tv FOX News Sunday With Chris Wallace FOX June 23, 2013 10:00am-11:01am PDT
i'm chris wallace. breaking news. nsa leaker edward snowden leave hong kong and avoids extradition. plus, immigration picks up steam in the u.s. senate. the deal would mean more patrols, more fences and more money along the southern border. >> we are investing e resources in securing the border that have never been invested before. >> opponents are unmoved. >> as long as they insisted on legalization first before border security the bill won't pass. >> we'll discuss immigration reform and the split inside the gop with a member of the gang of
8, senator lindsey graham and senator mike lee. then the special election in massachusetts, just two days for the vote to fill john kerry's old seat. and political heavy weights on both sides come out in force. we'll speak with former navy seal and businessman gabriel gomez. it's a "fox news sunday" scluf. plus the fed announces plans to wind down the economic stimulus. we'll ask the sunday panel about fear in the financial markets. and our power player of the week. overseeing the only national park for the performing arts. all right now. hello again from fox news in washington. nsa leaker edward snowden is on the move today. with the u.s. seeking his extradition, hong kong authorities allowed him to leave
the country, reportedly on a flight to moscow. russian news agencies say he's booked on a flight from moscow to cuba on monday. joining us now to kiss cuss the split in the gop over immigration reform are two leading republicans. senator lindsey graham is a member of the gang of 8 pushing the need for reform. senator mike lee opposes the legislation and authored ab e-book, why john roberts. let's start with snowden. senator graham, what do you make of hong kong authorities allowing snowden to go? they say our extradition papers were not in full compliance with the law and what leverage do we have over moscow if they decide to let him go to another country? >> i'd like to find out why our papers were not in compliance. that would be a big mistake by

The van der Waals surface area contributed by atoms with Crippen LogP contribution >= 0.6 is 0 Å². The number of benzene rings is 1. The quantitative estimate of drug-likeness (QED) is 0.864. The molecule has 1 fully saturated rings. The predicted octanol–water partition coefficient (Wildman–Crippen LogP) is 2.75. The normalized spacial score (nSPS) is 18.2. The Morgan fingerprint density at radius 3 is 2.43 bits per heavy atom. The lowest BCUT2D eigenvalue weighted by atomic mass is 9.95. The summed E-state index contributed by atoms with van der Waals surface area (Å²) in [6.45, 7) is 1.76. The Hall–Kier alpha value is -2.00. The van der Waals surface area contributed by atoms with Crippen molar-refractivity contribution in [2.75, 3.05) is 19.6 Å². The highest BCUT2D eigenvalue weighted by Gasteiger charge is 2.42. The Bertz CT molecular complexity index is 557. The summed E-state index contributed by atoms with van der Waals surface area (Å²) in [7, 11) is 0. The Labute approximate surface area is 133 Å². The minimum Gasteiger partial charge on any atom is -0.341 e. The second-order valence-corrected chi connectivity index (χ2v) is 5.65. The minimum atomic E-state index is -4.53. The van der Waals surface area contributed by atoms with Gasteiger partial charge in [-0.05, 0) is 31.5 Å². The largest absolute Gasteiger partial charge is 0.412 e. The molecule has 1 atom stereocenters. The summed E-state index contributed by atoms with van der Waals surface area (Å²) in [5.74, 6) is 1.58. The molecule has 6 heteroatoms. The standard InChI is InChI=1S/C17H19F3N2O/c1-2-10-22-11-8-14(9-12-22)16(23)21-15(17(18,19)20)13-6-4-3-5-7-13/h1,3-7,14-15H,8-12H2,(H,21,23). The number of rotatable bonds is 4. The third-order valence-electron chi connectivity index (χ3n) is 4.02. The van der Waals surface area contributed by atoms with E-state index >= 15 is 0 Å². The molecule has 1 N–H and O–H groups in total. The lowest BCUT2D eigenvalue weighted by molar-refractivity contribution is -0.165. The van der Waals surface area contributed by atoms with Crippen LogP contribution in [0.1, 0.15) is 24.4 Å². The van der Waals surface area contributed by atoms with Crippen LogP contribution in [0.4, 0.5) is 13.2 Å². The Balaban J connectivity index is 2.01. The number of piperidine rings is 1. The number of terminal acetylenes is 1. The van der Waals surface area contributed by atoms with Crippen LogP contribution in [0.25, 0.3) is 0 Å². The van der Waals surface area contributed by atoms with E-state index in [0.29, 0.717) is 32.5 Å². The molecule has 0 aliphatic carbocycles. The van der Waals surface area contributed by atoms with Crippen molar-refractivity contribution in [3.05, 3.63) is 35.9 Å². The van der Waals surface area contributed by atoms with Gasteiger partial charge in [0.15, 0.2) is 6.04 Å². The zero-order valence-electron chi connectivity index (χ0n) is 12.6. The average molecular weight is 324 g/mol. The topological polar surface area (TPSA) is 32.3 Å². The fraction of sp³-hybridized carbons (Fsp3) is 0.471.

the department of justice. i don't think he's a hero. i believe he compromised the national security program designed to find out what terrorists were up to. the freedom trail is not exactly china, russia, cuba, venezuela. i hope we'll chase him, bring him to justice and let the russians know there will be consequences if they harbor this guy. >> the key decision over the next 24 hours has to be made by moscow, senator graham. should we put pressure on them now -- hold him there? >> absolutely. they want a good relationship with the united states. they should hold this fellow and send him home for justice. >> senator lee, are we basically helpless here as ed snowden thumbs his nose at the united states with the help of the chinese and now apparently with the help of the russians and what if he goes to another country whether it's cuba,
iceland or somewhere in south america? >> i don't know if i would use the word "helpless, " but we are in a precarious position as is mr. snowden. i have concerns about what the nsa has been doing, but i think mr. snow dense is delusional if he thinks he'll find a country with a better human rights record in moscow or in havana or caracas. he's in for a rude awakening. >> what does it tell you if snowden is headed to those countries rather than the u.s.? >> if he's looking for a place with a better human rights record with the united states he won't find it in those countrieses. >> let's go to immigration reform which is the reason we invited you here. with the additioning of more than $40 billion in new border enforcement will the senate this week pass comprehensive immigration reform. if so, how many votes?
senator graham, let's start with you. >> the bill will pass. i think we are on the verge of getting 70 votes. that's my goal. it's always been my goal. we are very, very close to 70 votes. the corker amendment gets us over the top. >> we'll talk in detail about that in a moment. let me ask you for a general prediction. senator lee, i know you are opposed to the legislation. do you agree it will pass with a wide majority, something like 70 votes. >> it is like ohly to pass and may well be along the margin senator graham suggested. the sponsors of the bill had the best of intentions. in my opinion the best intentions aren't enough when dealing with a 1200-page bill. they promised under the bill illegal immigration would be a thing of the past. it won't. cbo told us this week ten years from now we'll have 6 to 8 million illegal immigrants in this country. they told us it would be tough but fair. it's beneath. it's not tough on those who